Projects per year
The aim of this thesis was to define and test biomarkers for disease resistance in dairy cows and to determine the underlying mechanism in natural disease resistance. The health status of the cows is an important issue in dairy farming. Due to the mandatory reduction in the use of antibiotics, alternatives are required to prevent the development and expression of illness in dairy cows. The identification of biomarkers associated with such disease offers the opportunity to adapt the management of cows at risk, and in this way, prevent them from developing overt disease. Previously, natural antibodies (NAbs) in serum and milk were used as candidate biomarkers for natural disease resistance in cows. In this thesis, we continue on the occurrence and mode of action of NAbs and also focus on their source: the B-1 cells. We performed a literature study on the identification and function of B-1 cells in different species and defined the limitations in the current identification of these cells in pigs, sheep and cows (Chapter 2). B-1 cells were described in cows by using widely accepted cell surface markers CD5 and CD11b. However, in literature several findings suggest that these cell surface markers are not unique markers for B-1 identification. The similarities between mice and veterinary animals in foetal B-cell development and antibody production, implies that B-1 cells are present in cows. In chapter 3, we carefully studied new markers to selectively identify B-1 cells in cows. The combination of B-1 cell markers IgM++ and pSYK++ (indicator constitutive intracellular signalling) identifies a distinct cell population with essential B-1 characteristics such as high CD80 expression. In addition, the development of these B-1 cells in calves before colostrum intake and 3 weeks afterwards shows the same kinetics as the development of NAbs represented by IgM antibodies binding to the well-accepted NAb-antigen phosphatidylcholine (PtC). In calves up to half a year of age, it is shown that the production of such NAbs increases from birth and stabilises from 6 weeks onwards. This implies an endogenous NAb production, which follows the same age-related kinetics as can be expected from B-1 cell development. In contrast, the development of total IgM antibody levels in calves shows a bimodal distribution, which is caused by the uptake and breakdown of maternally-derived IgM and simultaneous endogenous production of specific and natural IgM. Chapter 4 describes the role of such NAbs in bovine immunity. NAbs were represented by the binding of IgM to the naïve antigen keyhole limpet hemocyanin (KLH). Cows with high serum NAb levels were shown to have more IgM and IgG antibodies binding to common microbial structures LPS, LTA and PGN, than cows with low serum NAb levels. In addition, they also have more IgM antibodies binding to intact, fixed E. coli and S. Typhimurium bacteria. However, the killing of live E. coli and S. Typhimurium bacteria via antibody-mediated complement killing does not differ between cows with high and low NAb levels. The antibody-mediated complement killing was determined in a newly developed serum bactericidal test. Cows that performed less in the bactericidal test were more likely to develop mastitis in the future. This association was observed for the killing of E. coli and S. Typhimurium and the development of mastitis within the next one year. For S. Typhimurium the association was still present for the cases of mastitis occurring within four years after testing. Alternative biomarkers for disease resistance in cows were defined in chapter 5 by using a contemporary proteomics approach. Milk samples from high and low disease resistant cows were selected from the “Resilient Cattle” (Weerbaar Vee) biobank. Comparing the spectrum of milk proteins of high and low disease-resistant cows showed potential candidate biomarkers that were elevated in the milk of low-resistant cows. Two candidate marker proteins were validated with ELISA in a new and larger group of high- and low-resistant cows. Lactoferrin (LF) levels were significantly increased in milk of low-resistant cows. In addition, LF levels in milk were associated with clinical manifestations of lameness and had a predictive value for subsequent culling.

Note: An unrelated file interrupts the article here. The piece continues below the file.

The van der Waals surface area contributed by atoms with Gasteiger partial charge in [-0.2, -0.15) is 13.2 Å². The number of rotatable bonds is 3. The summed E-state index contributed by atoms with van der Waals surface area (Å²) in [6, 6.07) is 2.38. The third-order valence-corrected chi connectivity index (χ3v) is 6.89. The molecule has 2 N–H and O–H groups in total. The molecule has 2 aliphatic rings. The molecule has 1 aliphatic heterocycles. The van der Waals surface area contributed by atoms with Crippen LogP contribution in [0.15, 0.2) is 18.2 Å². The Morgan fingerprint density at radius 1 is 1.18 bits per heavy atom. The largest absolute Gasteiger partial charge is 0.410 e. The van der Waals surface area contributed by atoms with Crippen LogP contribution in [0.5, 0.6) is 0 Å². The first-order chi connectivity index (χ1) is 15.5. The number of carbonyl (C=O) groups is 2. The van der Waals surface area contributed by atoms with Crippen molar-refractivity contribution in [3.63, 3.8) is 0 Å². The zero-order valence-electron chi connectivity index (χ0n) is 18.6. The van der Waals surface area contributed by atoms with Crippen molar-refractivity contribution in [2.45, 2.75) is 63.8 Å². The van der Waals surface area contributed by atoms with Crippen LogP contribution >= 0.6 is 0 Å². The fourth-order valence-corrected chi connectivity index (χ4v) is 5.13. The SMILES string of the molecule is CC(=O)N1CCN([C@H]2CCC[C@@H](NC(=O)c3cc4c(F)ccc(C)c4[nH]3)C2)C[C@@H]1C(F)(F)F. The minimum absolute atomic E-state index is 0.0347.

In conclusion, we found that also in cows NAbs are produced by B-1 cells that can be identified based on the combined expression of cell surface IgM and internal pSYK. In addition, the frequency of these B-1 cells after birth follows a similar kinetics as described before in mice. These NAbs can be more precisely identified based on their PtC binding ability and their functional activity in a bactericidal test. However, the true predictive value of B-1 cells and NAbs for the health status and immunocompetence of dairy cattle remains to be established. Proteomics turned out to be a useful approach for identifying potential new biomarkers for health and disease in milk of cows. Application and further development of their predictive capacity is dependent on the availability of robust, sensitive and quantitative assays. This project was part of the “Resilient Cattle” project providing biological samples and essential data on the health status during respective lactation periods of individual dairy cows. The impact of this research now requires translation into management tools and principles for the individual farmer impacting on the overall health status and economic performance of his herd of dairy cattle.
|Qualification||Doctor of Philosophy|
|Award date||6 Jul 2016|
|Place of Publication||Wageningen|
|Publication status||Published - 2016|
- dairy cows
- disease resistance
- immune response
- dendritic cells